News for the Hospitality Executive
The guestroom experience has changed dramatically over the years. Hotel companies are progressively incorporating modern technology into their rooms to provide guests with comfort and conveniences. Technology has played a dramatic role in improving operations and bringing cost-savings to hotels. As guests increasingly embrace new technology in their lives, its use in hotels is quickly transforming the guest experience.
In 2005 HFTP’s HITEC Advisory Council conceived the idea of GUESTROOM 2010, a hands-on, model hotel room exhibit that would display the latest in guestroom technology. HITEC, one of the oldest hospitality technology conferences in existence, was the venue choice because it is the annual gathering of industry professionals to confer on technological innovations’ impact on the hospitality industry.
In the early years of hospitality technology, much of the emphasis in our industry was on back-of-house systems, like POS and PMS development. Customer satisfaction was left to the hotel staff, offering helpful, attentive service and comfortable, clean rooms. While this is still very important, guests also need to be connected at about the same level they would be if they were in their offices or on their living room sofas. With GUESTROOM 2010, the Advisory Council was able to explore the possibilities in guestroom technology.
Impact on Industry
Soon after the project debut, an interactive exhibit was displayed at the International Hotel/Motel & Restaurant Show® (IH/M&RS), and the American Society of Association Executives (ASAE) conference. The massive size and expense of the exhibit made it hard to travel, so HFTP devised a portable presentation. The portable GUESTROOM 2010 has since been featured in conferences throughout North America, Europe and Asia.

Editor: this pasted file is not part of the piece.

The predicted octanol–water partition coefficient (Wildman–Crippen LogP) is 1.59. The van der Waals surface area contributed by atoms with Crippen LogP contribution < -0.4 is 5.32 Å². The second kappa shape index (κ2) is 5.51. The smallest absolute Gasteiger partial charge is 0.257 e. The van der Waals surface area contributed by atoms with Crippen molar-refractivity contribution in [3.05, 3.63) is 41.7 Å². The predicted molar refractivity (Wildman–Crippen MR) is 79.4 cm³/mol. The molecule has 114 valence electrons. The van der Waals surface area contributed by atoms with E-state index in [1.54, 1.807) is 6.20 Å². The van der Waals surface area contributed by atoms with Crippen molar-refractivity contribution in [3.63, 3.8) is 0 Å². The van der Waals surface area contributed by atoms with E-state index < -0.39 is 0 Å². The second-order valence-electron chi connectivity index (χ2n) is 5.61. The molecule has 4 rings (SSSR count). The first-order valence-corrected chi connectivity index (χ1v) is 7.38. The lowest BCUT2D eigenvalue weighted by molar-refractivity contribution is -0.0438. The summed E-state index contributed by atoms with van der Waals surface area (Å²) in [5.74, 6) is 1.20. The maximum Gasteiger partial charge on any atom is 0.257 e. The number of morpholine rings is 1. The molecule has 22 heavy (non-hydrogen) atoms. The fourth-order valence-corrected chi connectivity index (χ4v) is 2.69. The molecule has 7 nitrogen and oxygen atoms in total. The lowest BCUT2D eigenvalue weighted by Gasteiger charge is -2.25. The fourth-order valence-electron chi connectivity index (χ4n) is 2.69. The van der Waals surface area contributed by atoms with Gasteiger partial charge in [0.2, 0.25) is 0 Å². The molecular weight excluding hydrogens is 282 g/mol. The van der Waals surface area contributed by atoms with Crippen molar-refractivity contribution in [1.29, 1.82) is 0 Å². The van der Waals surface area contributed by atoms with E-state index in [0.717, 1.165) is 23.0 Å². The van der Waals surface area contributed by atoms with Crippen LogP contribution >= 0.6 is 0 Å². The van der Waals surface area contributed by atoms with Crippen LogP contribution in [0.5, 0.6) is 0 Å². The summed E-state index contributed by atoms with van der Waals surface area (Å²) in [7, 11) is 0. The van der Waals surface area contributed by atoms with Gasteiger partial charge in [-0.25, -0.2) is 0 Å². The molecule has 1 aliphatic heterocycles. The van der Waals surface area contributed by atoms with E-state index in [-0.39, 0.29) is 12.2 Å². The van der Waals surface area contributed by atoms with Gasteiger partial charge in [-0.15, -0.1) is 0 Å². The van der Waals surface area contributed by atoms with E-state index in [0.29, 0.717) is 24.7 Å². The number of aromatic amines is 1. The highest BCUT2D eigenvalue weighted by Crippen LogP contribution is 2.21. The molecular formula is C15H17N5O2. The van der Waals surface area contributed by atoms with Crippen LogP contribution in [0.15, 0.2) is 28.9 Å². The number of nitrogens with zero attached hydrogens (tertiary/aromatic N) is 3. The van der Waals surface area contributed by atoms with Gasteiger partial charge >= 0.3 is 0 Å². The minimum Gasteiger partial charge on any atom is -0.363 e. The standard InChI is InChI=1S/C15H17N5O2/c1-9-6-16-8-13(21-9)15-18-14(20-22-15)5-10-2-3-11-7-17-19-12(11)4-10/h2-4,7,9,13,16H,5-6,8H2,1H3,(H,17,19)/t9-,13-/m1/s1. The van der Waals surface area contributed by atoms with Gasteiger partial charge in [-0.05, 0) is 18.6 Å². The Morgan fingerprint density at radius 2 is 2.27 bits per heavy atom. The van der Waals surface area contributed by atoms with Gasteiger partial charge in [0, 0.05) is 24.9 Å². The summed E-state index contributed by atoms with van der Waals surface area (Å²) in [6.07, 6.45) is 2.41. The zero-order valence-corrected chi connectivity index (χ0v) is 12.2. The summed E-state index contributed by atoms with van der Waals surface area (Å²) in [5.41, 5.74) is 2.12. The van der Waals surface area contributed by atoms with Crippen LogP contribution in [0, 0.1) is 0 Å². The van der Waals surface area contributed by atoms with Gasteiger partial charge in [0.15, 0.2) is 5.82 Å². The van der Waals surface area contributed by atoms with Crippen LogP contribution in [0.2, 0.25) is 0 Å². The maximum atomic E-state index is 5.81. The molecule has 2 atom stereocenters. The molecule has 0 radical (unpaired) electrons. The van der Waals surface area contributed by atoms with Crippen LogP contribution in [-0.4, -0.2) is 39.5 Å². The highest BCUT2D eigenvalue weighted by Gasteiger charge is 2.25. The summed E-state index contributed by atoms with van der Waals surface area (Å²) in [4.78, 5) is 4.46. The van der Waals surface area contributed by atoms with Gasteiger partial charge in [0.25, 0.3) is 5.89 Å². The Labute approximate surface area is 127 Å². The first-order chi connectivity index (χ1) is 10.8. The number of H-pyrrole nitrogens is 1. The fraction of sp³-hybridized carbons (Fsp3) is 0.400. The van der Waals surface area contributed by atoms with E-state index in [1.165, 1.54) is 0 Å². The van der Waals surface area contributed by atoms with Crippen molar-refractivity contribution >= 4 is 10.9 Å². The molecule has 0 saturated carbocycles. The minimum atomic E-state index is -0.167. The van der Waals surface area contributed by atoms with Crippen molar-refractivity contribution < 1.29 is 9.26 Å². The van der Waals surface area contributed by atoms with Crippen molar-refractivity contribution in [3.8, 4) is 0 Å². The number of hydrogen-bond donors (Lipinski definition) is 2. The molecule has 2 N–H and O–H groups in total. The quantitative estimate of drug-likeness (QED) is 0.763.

The 2008 version of Guestroom 2010 featured many examples of technologies that will have a major impact on the guestroom and hotel in the future. These technologies include Radio Frequency Identification, IPTV, Voice Recognition, three-dimensional television and display, sensory stimulation, convergence, wireless electricity, wireless sound, water therapy and green technologies.
Part of GUESTROOM 2010’s legacy is the unique layout of the room. When GUESTROOM 2010 was first created in 2006, the traditional layout of the room was rebuilt based on research and feedback. For example, frequent travelers expressed interest in rearranging the room so that when hotel staff entered the room they couldn’t see the bed or bathroom from the doorway. They also requested more natural lighting in the bathroom. While the current room has had a slight change in flow from previous versions, it stays true to the original concept — with the bathroom and bed not visible from the entry door. The layout provides a distinct division of space for a living room, bedroom and bathroom, while still providing an open feel to the room. Visitors to the room saw Control4’s state-of-the-art technology that uses the guestroom television, giving guests complete control of all room amenities and hotel services. Suite Systems delivers LEED compliant solutions as well as dramatically cutting installation and on-going maintenance costs.
As personal devices become better able to enhance the guest’s experiences using RFID technology, systems like IBM and Ving Card Elsafe’s Keyless Door Entry allow guests to skip long lines at check-in and head straight to their room, using their cell phone as a key. For many, the guestroom is an office away from the office. Various technologies are emerging to compensate for this necessity in the guestroom, like Uniguest’s Multi-Media Hub Desk™, which features a built-in computer and keyboard. The evo system™, using modular aluminum frame and track systems, makes rooms truly “plug and play,” as well as assisting in protecting against future obsolescence.
Sony’s OLED (Organic Light Emitting Diode) Digital TV display is only about three millimeters thick and has a light-emitting structure of the panel that eliminates the need for a separate light source, allowing it to be 40 percent more efficient than conventional LCD panels of the same size. In-room entertainment includes the new Wii game system, created for hospitality, without the requirement for game discs. A special version was designed specifically for guestrooms so property managers can control game menu content, erase saved game data and receive updates of popular new games via a network connect. The new Wii fit also provides an in-room gym.